Estimating Brick Paver Price per Square Foot Costs

Looking closely at a normal formation of laid brick pavers.
  • 24-48 hours
  • Intermediate
  • 300-1,200
What You'll Need
Tape measure
What You'll Need
Tape measure

The biggest expense you will incur with a DIY driveway, walkway, or patio project is from the brick pavers. Brick pavers come in numerous styles and sizes and typically cost between $0.50 and $3.00 per brick, depending on where you purchase them. Next to the total cost of the brick, the cost of the mortar, the edging, the sand, and the gravel is comparatively small. No matter the size of the project you are planning, it is important to estimate your costs. It allows you to budget the expense and make any necessary adjustments as you go. To estimate the cost of brick pavers per square foot, a little math is involved, but it's mostly just measuring.

Step 1 - Determine the Square Footage of Work Area

Find out how much square footage you have to cover. Some pavers may measure one foot by one foot, but don't count on it. With bricks, especially, much of their charm has to do with the pattern they create.

With your tape, measure the total width and length of the space to be covered. With odd shapes such as curved areas, the square footage estimation may be rough without resorting to some complex equations.

Triangular areas are easy enough. Measure the base and the height of the triangle. No matter the shape of the triangle, those lines will be perpendicular to one another. Multiply the numbers you've measured to get the area.

Step 2 - Decide Which Size Brick Paver You Will Use

Brick pavers come in numerous sizes, including 8x16 inches, 4x8 inches, and 3 3/4x8 inches. For simplicity's sake, assume you will use the 4x8-inch mortarless paver. The depth is unimportant for this calculation. The length and width and whether you use mortar will affect how many pavers you need, and the price, per square foot.

Step 3 - Sketch the Pattern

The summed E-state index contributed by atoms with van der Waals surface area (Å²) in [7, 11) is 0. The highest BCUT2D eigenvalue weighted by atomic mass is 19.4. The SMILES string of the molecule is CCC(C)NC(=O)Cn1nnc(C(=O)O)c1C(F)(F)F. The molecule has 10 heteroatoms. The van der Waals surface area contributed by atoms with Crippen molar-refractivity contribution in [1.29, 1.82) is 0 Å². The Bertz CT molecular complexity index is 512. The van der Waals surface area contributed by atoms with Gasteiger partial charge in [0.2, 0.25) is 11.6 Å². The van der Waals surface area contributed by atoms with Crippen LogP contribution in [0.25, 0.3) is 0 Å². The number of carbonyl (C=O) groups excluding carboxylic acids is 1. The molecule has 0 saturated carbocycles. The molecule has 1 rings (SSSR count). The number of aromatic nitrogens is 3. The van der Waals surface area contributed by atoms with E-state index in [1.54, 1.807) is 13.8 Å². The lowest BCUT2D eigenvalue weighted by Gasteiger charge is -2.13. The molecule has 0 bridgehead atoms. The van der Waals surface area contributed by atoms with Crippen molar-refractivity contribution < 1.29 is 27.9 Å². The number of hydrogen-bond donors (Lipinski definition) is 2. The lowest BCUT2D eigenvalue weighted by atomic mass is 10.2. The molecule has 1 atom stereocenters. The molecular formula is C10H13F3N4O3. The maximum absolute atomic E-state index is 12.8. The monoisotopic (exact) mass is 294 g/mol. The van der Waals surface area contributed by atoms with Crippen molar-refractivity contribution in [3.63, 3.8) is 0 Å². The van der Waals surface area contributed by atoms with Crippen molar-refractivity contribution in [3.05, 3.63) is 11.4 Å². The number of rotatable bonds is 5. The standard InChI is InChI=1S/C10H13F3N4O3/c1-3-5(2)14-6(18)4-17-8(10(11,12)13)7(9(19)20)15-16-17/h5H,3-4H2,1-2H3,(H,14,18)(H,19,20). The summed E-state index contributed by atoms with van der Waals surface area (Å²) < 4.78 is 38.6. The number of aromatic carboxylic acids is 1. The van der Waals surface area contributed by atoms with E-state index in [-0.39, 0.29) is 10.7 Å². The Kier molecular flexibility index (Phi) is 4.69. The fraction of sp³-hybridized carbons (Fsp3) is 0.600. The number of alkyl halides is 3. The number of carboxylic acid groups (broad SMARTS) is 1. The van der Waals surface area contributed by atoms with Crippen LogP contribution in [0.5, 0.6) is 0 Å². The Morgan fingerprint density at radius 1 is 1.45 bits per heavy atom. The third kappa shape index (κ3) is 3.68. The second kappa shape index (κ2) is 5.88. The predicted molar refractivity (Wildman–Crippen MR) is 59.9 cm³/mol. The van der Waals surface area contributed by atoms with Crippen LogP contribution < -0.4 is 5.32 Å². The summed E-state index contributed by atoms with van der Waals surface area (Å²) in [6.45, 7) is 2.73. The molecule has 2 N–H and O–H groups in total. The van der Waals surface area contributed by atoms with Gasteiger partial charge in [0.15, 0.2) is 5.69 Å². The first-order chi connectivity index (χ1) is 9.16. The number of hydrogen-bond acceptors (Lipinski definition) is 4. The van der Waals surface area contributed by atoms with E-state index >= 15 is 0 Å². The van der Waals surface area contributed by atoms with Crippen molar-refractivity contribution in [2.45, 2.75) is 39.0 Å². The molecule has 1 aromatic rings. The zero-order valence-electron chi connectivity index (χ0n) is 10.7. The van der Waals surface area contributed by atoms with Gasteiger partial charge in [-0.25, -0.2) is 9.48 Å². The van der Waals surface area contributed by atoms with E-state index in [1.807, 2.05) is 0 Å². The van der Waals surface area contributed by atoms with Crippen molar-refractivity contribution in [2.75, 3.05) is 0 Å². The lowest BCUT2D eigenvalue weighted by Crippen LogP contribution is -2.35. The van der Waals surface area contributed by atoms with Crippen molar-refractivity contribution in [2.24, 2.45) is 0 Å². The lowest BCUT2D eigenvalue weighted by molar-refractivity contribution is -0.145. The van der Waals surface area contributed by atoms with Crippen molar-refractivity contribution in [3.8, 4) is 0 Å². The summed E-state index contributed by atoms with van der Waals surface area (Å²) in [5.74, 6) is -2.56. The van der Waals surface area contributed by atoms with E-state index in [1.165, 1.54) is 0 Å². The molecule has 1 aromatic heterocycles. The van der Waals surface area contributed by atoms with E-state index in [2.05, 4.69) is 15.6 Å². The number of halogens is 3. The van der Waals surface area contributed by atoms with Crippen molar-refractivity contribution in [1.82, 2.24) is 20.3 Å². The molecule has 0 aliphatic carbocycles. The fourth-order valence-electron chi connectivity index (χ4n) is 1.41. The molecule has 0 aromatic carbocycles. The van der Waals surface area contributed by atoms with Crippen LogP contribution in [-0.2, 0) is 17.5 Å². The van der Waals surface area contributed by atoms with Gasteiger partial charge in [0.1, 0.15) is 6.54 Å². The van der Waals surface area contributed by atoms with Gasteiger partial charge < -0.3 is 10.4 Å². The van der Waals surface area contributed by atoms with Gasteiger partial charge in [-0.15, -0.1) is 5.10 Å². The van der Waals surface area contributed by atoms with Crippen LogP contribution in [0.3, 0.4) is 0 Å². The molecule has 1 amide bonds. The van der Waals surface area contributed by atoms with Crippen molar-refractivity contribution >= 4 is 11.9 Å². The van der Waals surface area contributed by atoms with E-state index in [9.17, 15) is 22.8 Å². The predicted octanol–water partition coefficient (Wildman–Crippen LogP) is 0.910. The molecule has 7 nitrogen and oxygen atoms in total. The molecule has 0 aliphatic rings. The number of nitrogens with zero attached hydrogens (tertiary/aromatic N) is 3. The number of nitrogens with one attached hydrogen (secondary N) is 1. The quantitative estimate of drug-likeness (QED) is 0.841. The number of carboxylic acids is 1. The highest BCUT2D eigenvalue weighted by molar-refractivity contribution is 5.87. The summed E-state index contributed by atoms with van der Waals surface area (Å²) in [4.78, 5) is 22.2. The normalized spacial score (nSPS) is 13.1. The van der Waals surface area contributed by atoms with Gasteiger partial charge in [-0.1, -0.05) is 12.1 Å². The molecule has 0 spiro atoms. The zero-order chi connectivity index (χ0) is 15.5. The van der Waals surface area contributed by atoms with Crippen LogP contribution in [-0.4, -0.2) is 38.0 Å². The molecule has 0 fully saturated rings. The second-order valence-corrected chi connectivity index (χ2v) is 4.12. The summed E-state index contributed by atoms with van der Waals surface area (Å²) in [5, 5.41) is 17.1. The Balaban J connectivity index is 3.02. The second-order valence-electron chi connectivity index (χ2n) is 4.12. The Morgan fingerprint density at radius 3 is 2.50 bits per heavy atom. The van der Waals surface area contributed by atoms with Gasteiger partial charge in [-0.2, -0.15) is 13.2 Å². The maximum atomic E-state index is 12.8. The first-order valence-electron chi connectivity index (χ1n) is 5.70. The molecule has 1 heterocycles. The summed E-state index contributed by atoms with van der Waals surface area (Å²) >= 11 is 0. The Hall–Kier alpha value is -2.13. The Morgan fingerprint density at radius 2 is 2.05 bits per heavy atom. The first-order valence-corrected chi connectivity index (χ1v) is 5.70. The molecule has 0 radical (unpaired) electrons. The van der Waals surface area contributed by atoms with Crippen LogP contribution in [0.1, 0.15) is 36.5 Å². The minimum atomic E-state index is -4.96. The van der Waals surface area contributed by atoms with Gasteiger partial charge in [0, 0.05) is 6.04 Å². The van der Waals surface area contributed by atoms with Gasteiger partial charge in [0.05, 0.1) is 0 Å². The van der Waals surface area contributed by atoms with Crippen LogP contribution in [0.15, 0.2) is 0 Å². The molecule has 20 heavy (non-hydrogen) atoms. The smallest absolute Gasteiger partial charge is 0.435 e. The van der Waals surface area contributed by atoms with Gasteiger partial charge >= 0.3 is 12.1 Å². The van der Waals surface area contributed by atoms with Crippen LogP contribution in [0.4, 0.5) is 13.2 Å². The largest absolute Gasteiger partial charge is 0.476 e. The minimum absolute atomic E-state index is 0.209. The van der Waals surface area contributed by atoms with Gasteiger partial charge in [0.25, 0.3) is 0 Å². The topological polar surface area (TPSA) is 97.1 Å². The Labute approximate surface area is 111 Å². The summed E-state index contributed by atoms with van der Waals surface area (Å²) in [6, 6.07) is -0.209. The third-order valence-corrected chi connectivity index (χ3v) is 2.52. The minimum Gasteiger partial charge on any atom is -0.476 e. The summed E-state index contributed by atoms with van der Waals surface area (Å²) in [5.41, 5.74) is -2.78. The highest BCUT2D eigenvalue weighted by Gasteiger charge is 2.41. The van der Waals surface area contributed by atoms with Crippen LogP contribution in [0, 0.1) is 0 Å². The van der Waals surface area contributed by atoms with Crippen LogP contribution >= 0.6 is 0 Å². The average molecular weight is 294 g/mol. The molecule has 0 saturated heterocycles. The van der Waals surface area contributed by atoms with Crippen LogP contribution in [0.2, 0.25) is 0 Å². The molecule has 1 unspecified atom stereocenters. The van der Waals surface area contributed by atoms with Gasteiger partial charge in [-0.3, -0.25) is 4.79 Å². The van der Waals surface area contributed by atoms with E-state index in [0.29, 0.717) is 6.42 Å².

Assuming you will lay out the mortarless bricks in a basket weave pattern consisting of alternating pairs of horizontally-placed and vertically-placed pavers, you have to fit that pattern into your work area. The pairs will be placed side by side, width-wise. One pair of each side by side is a total of eight inches up and down by 16 inches across.

Step 4 - Calculate Number of Bricks per Row

Assume you are paving a walkway six feet wide by 30 feet long for an example calculation. Length multiplied by width gives you a total of 180 square feet. Since twelve inches equals one foot, the walkway is 72 total inches wide and 360 total inches in length. One set of pairs (two vertical bricks next to two horizontal bricks) equals 16 inches wide, which allows you to place four full sets of four bricks each across with eight inches to spare. You can finish off one row with either a vertical or a horizontal pair that perfectly fills that 8-inch space. Thus, one row requires 18 bricks.

Step 5 - Calculate Bricks per Column

Knowing there is a length of 360 inches and that a set of pairs lengthwise is also 16 inches, you can fit 22 full sets in one column with eight inches left over. With four bricks per set plus two additional bricks, a column will need 90 bricks.

Step 6 - Calculate Total Bricks and Price per Square Foot

18 bricks per row multiplied by 45 (22.5, the number of sets of four bricks, multiplied by two because each row is only two bricks wide) rows equals 810 total bricks. Assuming you've decided to use the paver that costs $0.50 each, that makes a total of $405 for the pavers. Divide that number by the total square footage, 180, and you get $2.25 per square foot.

Your calculations will get more complex if you're placing mortar in the joints or if there are odd shapes to factor in. This estimation, however simplistic, breaks down the steps similar to your custom project. The variables are the number of bricks per row and column, the price per brick, and the total square footage. If you plug your own numbers into the steps we've given you here, you should have no problem calculating your own price estimation.